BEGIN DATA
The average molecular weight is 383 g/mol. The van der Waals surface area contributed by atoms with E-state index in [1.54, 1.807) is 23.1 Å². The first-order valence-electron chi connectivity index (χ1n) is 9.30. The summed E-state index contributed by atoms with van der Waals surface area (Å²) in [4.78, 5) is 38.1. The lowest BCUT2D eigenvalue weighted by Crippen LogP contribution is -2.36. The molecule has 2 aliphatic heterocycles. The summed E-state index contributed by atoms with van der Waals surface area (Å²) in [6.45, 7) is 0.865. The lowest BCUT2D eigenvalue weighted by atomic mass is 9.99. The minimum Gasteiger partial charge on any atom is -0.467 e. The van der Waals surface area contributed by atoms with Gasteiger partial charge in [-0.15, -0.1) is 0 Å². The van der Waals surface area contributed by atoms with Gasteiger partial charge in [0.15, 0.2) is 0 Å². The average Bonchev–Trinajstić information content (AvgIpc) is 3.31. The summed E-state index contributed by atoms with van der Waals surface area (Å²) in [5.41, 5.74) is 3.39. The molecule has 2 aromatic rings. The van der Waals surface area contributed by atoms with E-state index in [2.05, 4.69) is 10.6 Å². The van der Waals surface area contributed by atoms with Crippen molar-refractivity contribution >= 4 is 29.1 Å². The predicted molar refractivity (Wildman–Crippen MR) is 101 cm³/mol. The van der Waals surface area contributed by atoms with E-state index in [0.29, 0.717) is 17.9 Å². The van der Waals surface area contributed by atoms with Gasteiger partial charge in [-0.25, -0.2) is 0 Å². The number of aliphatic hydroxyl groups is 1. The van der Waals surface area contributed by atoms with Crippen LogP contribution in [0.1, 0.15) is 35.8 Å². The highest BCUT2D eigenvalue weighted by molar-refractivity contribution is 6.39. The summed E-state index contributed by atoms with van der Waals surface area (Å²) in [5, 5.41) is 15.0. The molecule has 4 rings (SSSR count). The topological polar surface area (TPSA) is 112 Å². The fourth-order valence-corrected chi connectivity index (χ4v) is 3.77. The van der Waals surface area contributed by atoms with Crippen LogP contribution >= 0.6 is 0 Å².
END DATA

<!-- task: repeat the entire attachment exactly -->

The average molecular weight is 383 g/mol. The van der Waals surface area contributed by atoms with E-state index in [1.54, 1.807) is 23.1 Å². The first-order valence-electron chi connectivity index (χ1n) is 9.30. The summed E-state index contributed by atoms with van der Waals surface area (Å²) in [4.78, 5) is 38.1. The lowest BCUT2D eigenvalue weighted by Crippen LogP contribution is -2.36. The molecule has 2 aliphatic heterocycles. The summed E-state index contributed by atoms with van der Waals surface area (Å²) in [6.45, 7) is 0.865. The lowest BCUT2D eigenvalue weighted by atomic mass is 9.99. The minimum Gasteiger partial charge on any atom is -0.467 e. The van der Waals surface area contributed by atoms with Gasteiger partial charge in [-0.15, -0.1) is 0 Å². The van der Waals surface area contributed by atoms with Gasteiger partial charge in [0.15, 0.2) is 0 Å². The average Bonchev–Trinajstić information content (AvgIpc) is 3.31. The summed E-state index contributed by atoms with van der Waals surface area (Å²) in [5.41, 5.74) is 3.39. The molecule has 2 aromatic rings. The van der Waals surface area contributed by atoms with E-state index in [2.05, 4.69) is 10.6 Å². The van der Waals surface area contributed by atoms with Crippen molar-refractivity contribution >= 4 is 29.1 Å². The predicted molar refractivity (Wildman–Crippen MR) is 101 cm³/mol. The van der Waals surface area contributed by atoms with E-state index in [0.29, 0.717) is 17.9 Å². The van der Waals surface area contributed by atoms with Gasteiger partial charge in [-0.25, -0.2) is 0 Å². The number of aliphatic hydroxyl groups is 1. The van der Waals surface area contributed by atoms with Crippen LogP contribution in [0.1, 0.15) is 35.8 Å². The highest BCUT2D eigenvalue weighted by molar-refractivity contribution is 6.39. The summed E-state index contributed by atoms with van der Waals surface area (Å²) in [5, 5.41) is 15.0. The molecule has 4 rings (SSSR count). The topological polar surface area (TPSA) is 112 Å². The fourth-order valence-corrected chi connectivity index (χ4v) is 3.77. The van der Waals surface area contributed by atoms with Crippen LogP contribution >= 0.6 is 0 Å².